Mister Cartwell tried a different tack. "What places have you looked at so far?"

"Pardon me while I get my list," said the professor. He ducked into his tent and re-emerged with two thick laboratory journal bearing the Imperial College crest. "These are the first ones," he announced. "Fell free to examine them while I fetch the others."

Clarice frowned. "It looks like he's covered quite a bit of territory. There might not be any squidbats left."

"That's one way of looking at things," Mister Cartwell said cheerfully. "Another is that he's saved us quite a bit of trouble following false trails. Let's see if he'll let us make copies of these."

Sigmund waited impatiently while the stewards lowered the accommodation ladder, then strode down the steps to the mooring mast. He was glad to leave the English packet behind. The flight to Mud Bay had been excruciating, for he'd had to share the salon with loud group of tourists who monopolized the conversation with insipid observations about the scenery. Worst had been a boney matron in a floral print dress with a tastelessly elaborate hat, a lorgnette, and a string of cultured pearls. It was enough to make a man long for another War.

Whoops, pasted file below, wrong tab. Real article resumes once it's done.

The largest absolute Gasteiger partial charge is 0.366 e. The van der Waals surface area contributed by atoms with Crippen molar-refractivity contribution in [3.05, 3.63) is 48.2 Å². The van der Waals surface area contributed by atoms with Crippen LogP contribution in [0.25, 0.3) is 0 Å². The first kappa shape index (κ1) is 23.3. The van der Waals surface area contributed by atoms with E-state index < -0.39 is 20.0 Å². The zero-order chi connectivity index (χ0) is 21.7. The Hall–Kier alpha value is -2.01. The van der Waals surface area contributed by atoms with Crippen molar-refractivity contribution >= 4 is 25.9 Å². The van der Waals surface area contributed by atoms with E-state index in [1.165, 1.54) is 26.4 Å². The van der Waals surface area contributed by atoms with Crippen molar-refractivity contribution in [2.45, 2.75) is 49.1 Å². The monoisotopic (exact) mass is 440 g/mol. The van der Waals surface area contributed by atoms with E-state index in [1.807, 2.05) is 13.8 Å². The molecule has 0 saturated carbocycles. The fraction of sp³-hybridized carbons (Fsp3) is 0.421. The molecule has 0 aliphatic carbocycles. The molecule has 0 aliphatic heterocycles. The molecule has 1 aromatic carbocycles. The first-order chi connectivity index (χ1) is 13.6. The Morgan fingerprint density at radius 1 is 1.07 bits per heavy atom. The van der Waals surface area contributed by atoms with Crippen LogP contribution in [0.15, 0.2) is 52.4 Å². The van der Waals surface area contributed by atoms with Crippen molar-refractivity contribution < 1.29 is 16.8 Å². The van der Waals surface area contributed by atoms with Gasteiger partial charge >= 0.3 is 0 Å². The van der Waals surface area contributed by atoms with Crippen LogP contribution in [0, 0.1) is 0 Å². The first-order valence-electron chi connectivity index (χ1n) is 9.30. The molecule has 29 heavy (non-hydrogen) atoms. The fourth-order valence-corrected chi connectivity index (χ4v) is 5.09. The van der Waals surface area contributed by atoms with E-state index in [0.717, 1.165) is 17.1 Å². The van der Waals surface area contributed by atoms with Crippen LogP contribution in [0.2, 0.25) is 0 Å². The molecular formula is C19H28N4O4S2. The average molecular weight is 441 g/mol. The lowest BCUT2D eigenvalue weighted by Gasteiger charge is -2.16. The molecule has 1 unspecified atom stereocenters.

Formalities for visitors arriving in Bwaidoga were minimal, and soon he making his way through town. It didn't take him long to locate Her representatives. They recognized him immediately.

"Herr Sigmund," said Devers. "I trust you had a good flight from Sydney. What brings you to Goodenough?"

"I'm after Michaelson's agents," the German said roughly. "Where are they?"

"I'm afraid you just missed them," said Roth. "They re-embarked on the American vessel and lifted ship yesterday."

"You allowed them to escape?"

"It seemed the wisest course of action. Your station chief had already expressed some concerns about exposure after his failure during the kidnapping attempt."

"His failure?" said Sigmund. "And who was it who gave the order for this debacle?"

The Englishman shrugged. "How hard can it be to use a disguised torpedo boat to run down a slow underpowered yacht? But there's nothing to be gained from these recriminations. Our interests coincide, for now."

Sigmund's eyes narrowed. "Is that a threat?"

"No, merely a statement of situation we both hope might continue."

Next week: Questions, Answers, and a Fateful Decision...